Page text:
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-----Original Message-----
>From: David Woodhouse [mailto:dwmw2@xxxxxxx.org]
>Sent: Friday, October 05, 2001 6:14 AM
>To: msundius@xxxxxxx.com
>Cc: jffs-dev@xxxxxxx.com
>Subject: Re: JFFS 

>msundius@xxxxxxx.com said:
>>  I ceate the JFFS and I can write and then read back from it. 
>>  However if I unmount my FS and then mount it back again I see that 
>>  some of the files have either disappeared or been truncated to 0 
>>  length. 

>Odd. It sounds like the writes to flash aren't actually working. Can 
>you try some tests on the MTD driver directly, writing various 
>lengths of data to variously-aligned offsets within the device and 
>then checking that they have 'taken'?

I had a similar problem with the MTD drivers in the 2.4.2 kernel for an
Intel StratoFlash 28F640J3A.  Everything worked until I did a umount/mount.
I found a problem in the cfi_cmdset_0001.c file that is included with the
2.4.2 kernel. In the function do_write_buffer() the calls to map->write8,
map->write16, and 
map->write32 pass the address of the buffer instead of the data to be
map->write16 (map, (((__u16*)buf)), adr+z);
should be:
map->write16 (map, ((*(__u16*)buf)), adr+z); 
(I apologize for the description instead of a patch, but I haven't had time
to figure out that process yet)

once I fixed this problem, my data survived power cycles.  Currently I am
mounting a read only ext2 filesystem on this driver, but I can't do that for
the final solution.

>> - Is this an OK configuration? 

>Looks fine.

>> - What is the currently "blessed" version that you would recommend
>>    for the kernel version that I'm using?

>The latest code in my CVS tree ought to work fine with most kernel 
>versions; if not it should be fairly simple to fix.

I wasn't able to get the current CVS tree to work with my 2.4.2 ARM version
of the kernel.  I will admit that I tried it, got some missing symbol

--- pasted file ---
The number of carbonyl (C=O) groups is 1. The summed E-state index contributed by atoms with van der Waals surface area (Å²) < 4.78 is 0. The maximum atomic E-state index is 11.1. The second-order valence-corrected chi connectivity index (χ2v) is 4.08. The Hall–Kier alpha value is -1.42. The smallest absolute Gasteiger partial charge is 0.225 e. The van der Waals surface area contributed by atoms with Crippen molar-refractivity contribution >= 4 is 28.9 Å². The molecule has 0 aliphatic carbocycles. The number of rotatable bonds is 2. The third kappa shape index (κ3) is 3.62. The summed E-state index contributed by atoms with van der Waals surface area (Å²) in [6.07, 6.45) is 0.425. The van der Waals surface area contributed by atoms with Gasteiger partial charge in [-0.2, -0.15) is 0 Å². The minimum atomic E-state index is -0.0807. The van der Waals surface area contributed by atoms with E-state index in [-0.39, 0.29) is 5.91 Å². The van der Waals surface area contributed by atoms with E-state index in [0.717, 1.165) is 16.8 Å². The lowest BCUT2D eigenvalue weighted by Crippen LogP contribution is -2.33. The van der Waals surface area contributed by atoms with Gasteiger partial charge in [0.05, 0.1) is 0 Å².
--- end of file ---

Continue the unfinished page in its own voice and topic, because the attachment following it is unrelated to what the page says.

problems that I didn't see an obvious fix for (something like put_user_bad),
then went back and fixed the above problem.

>> - Has any of this been tested on the PowerPC? 

>I believe so, although I cannot personally remember running it on any 
>big-endian systems. 

I am using it on a NanoEngine (ARM) with a 2.4.2 kernel plus patches for the
ARM from Brightstar Engineering.

>> - Is there something stupid that you can see that I'm doing? 

>No, but do check the underlying flash driver is working OK. If it 
>seems OK with the checks I suggested above, then put extra code into 
>flash_safe_writev() to make it read back from the flash after writing 
>and compare. If that check doesn't trigger, then do the following:

> - mount an empty flash
> - do the _minimum_ amount of writing to reproduce the problem.
> - unmount
> - take snapshot of flash
> - remount

>Then send me all the debugging output and the snapshot. 
>CONFIG_JFFS_FS_VERBOSE=2 should be sufficient.

>> Lastly 
>> - From reading the JFFS how-to / FAQ, It wasn't clear if one should
>>    count on the stability of JFFS2 or should I stick with the 
>>    JFFS1?
>>    This is all for a very high reliability networking switch so I 
>>    want to make sure its really solid... 

>I don't believe there's a great deal to choose between them now, in >terms
of stability. I'm biased though.

I neither one worked for me out of the box.  The JFFS v1.0 has similar
problems to the ones you describe, the file system is gone across a power
cycle.  With JFFS v2.0 the filesystem is still there, but corrupted somehow.
I am using the flash to store large (~1-2MB
executables) and they are no longer executable.  I will try the latest JFFS
filesystems from CVS to see if I can get them to work.

David - a question for you with the MTD drivers.  How can I tell when the
filesystem has been completely written to the flash?  It would be nice to
know so I can be sure not to power down until it is done.


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